“Before my surgery, I was just existing like many of us do. Post surgery, I realised that I had been was gifted a second shot at life. That’s when I decided that I was going to live, not just exist.
I think the biggest challenge in doing this was to understand and accept that I actually don’t have a stomach. As a trained chef, it was just so ironic. I had to relearn things and retrain myself. Thankfully, God is kind and our bodies wondrous. With effort in the right direction, my body began to adapt,” she says.
By this time, Natasha had realised that she wanted to eat healthy and eat clean. She began researching about age-old ingredients that had gradually been forgotten while experimenting with simple recipes that could be made from scratch.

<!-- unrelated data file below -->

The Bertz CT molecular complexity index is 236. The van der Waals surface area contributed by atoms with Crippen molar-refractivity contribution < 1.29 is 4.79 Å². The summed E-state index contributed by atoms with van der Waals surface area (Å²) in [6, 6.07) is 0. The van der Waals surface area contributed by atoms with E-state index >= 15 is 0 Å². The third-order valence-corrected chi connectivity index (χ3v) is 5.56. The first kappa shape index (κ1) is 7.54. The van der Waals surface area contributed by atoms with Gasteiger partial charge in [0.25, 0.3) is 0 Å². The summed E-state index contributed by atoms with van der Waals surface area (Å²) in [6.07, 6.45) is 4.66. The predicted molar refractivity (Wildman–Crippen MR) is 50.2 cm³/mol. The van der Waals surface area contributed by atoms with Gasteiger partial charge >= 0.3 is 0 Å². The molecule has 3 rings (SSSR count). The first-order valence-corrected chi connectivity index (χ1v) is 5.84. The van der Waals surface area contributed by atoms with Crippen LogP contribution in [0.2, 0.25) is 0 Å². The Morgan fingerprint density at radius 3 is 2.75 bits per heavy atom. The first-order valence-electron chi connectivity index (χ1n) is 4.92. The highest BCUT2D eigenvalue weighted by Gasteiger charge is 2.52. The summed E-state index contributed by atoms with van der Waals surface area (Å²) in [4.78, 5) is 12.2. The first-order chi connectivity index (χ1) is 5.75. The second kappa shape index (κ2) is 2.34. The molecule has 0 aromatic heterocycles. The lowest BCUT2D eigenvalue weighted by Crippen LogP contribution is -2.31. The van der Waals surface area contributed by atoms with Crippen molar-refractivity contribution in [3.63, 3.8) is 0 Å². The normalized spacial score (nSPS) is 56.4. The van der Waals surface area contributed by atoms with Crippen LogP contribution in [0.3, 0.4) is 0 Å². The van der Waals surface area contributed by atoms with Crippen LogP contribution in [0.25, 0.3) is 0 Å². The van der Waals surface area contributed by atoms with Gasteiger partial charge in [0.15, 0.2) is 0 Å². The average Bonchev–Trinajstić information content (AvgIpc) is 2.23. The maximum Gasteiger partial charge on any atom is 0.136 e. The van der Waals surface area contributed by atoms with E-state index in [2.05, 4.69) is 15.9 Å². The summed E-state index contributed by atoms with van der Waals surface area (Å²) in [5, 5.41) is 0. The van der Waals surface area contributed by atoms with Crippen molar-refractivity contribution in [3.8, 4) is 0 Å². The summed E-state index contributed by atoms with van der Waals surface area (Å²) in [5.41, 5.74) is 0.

Soon, Natasha set up a Facebook group (named The Gutless Foodie for obvious reasons!) where she would regularly post pictures of her prettily-plated creations, along with the recipe and interesting back-stories. Fellow foodies, who joined the group, were also encouraged to share little-known recipes that had slipped from the popular memory.
In 2014, thanks to a friend who created an account for her, @thegutlessfoodie made its debut on Instagram and quickly became popular. For Natasha, there was no looking back after that.
Today, the popular ‘foodgrammer’ is known for her simple and super healthy recipes. From yam chutneys to dragon’s breath baked chicken, each dish on her Insta-page looks spectacularly scrumptious yet has features that health-conscious people would appreciate.
“I like fuss-free comfort foods and believe food should be comforting, not intimidating. So I post everyday kind of food that I’ve cooked for myself, my family and friends.